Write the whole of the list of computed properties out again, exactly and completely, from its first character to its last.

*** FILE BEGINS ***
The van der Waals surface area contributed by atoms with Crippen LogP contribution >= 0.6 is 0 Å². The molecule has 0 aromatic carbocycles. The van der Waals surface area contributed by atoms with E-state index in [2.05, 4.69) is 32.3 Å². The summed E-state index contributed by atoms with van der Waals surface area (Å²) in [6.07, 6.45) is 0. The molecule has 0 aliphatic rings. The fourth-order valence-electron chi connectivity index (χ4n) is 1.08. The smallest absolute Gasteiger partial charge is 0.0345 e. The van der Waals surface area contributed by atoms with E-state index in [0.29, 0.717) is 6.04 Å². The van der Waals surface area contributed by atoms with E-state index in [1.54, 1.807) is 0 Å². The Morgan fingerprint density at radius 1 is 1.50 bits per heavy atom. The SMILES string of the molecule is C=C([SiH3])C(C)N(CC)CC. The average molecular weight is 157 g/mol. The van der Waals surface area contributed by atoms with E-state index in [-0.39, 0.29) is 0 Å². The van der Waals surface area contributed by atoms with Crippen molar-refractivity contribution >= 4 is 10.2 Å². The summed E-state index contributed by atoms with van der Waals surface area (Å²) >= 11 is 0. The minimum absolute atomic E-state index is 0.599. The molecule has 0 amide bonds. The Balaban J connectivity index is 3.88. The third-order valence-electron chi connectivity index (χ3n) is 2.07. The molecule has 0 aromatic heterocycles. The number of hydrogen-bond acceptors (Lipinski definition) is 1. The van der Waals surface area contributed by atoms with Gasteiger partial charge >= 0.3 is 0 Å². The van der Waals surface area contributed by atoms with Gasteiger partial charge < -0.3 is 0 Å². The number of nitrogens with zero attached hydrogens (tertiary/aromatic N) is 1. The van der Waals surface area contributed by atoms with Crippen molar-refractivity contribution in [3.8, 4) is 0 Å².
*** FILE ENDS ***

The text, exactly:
The van der Waals surface area contributed by atoms with Crippen LogP contribution >= 0.6 is 0 Å². The molecule has 0 aromatic carbocycles. The van der Waals surface area contributed by atoms with E-state index in [2.05, 4.69) is 32.3 Å². The summed E-state index contributed by atoms with van der Waals surface area (Å²) in [6.07, 6.45) is 0. The molecule has 0 aliphatic rings. The fourth-order valence-electron chi connectivity index (χ4n) is 1.08. The smallest absolute Gasteiger partial charge is 0.0345 e. The van der Waals surface area contributed by atoms with E-state index in [0.29, 0.717) is 6.04 Å². The van der Waals surface area contributed by atoms with E-state index in [1.54, 1.807) is 0 Å². The Morgan fingerprint density at radius 1 is 1.50 bits per heavy atom. The SMILES string of the molecule is C=C([SiH3])C(C)N(CC)CC. The average molecular weight is 157 g/mol. The van der Waals surface area contributed by atoms with E-state index in [-0.39, 0.29) is 0 Å². The van der Waals surface area contributed by atoms with Crippen molar-refractivity contribution >= 4 is 10.2 Å². The summed E-state index contributed by atoms with van der Waals surface area (Å²) >= 11 is 0. The minimum absolute atomic E-state index is 0.599. The molecule has 0 amide bonds. The Balaban J connectivity index is 3.88. The third-order valence-electron chi connectivity index (χ3n) is 2.07. The molecule has 0 aromatic heterocycles. The number of hydrogen-bond acceptors (Lipinski definition) is 1. The van der Waals surface area contributed by atoms with Gasteiger partial charge >= 0.3 is 0 Å². The van der Waals surface area contributed by atoms with Gasteiger partial charge < -0.3 is 0 Å². The number of nitrogens with zero attached hydrogens (tertiary/aromatic N) is 1. The van der Waals surface area contributed by atoms with Crippen molar-refractivity contribution in [3.8, 4) is 0 Å².